Of the 18 samples taken, we have only had partial results for 11 of them so far. The plan is to analyse these to a high level using microsatellite markers to look at relatedness between individuals. This should tell us how closely related the squirrels are across the focal site, and give us clues into the level of real world habitat connectivity, and enable us to improve our guess of the population size.
Before extracting the DNA to the level required for microsatellite analysis, members of the Biosciences department at Swansea university conducted haplotype analysis. This looks at the mitochondrial haplotype in the samples. Mitochondrial haplotype is passed down the female line, and can provide useful information on the genetic make-up and ancestry of a population of a particular species. This type of DNA work has been done on a few previous occasions in the mid-Wales red squirrel focal site.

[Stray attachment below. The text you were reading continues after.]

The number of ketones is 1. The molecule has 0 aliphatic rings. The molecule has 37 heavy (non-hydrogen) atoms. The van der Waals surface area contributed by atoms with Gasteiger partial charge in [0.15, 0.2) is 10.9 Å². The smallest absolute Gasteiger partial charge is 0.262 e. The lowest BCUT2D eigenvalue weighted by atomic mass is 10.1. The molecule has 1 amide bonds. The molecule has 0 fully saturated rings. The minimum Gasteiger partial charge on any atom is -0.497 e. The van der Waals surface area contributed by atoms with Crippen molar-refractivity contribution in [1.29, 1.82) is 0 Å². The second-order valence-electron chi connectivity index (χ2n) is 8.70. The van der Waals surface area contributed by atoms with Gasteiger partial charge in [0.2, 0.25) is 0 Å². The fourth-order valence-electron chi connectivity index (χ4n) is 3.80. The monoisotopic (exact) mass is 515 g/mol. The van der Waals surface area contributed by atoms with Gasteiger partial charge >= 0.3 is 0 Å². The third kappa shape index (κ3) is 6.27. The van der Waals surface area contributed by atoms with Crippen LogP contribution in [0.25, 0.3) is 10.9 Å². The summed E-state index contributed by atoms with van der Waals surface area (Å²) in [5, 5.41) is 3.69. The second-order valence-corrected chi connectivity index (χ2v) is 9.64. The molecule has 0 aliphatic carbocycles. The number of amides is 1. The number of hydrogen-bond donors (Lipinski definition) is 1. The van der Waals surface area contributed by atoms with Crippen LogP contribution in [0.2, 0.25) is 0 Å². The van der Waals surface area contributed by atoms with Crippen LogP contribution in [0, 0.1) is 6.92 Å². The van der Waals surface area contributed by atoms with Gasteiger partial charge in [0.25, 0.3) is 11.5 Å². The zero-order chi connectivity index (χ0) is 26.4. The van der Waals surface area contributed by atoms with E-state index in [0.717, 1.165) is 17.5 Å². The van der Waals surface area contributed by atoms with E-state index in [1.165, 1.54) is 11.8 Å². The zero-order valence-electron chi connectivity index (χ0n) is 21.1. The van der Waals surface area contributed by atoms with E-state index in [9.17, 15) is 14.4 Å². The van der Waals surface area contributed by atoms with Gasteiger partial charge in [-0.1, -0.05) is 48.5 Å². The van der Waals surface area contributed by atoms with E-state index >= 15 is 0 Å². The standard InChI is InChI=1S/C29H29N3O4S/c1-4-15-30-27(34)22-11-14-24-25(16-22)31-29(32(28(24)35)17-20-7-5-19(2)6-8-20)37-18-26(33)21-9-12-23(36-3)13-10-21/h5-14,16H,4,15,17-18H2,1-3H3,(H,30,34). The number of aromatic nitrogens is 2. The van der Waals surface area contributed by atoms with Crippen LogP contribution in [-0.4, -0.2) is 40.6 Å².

Previously, five haplotypes had been discovered in mid-Wales, and of these two have only been found in mid-Wales, and mid-Wales is also the first time the other three haplotypes had been recorded within a single locality.
The 11 samples currently analysed have included 7 individuals with the WC3 haplotype, which has also been recorded elsewhere in Wales, and four have haplotypes only found in mid-Wales. This is important as it shows we still have a reasonable level of genetic diversity, as well as maintaining a local specificity.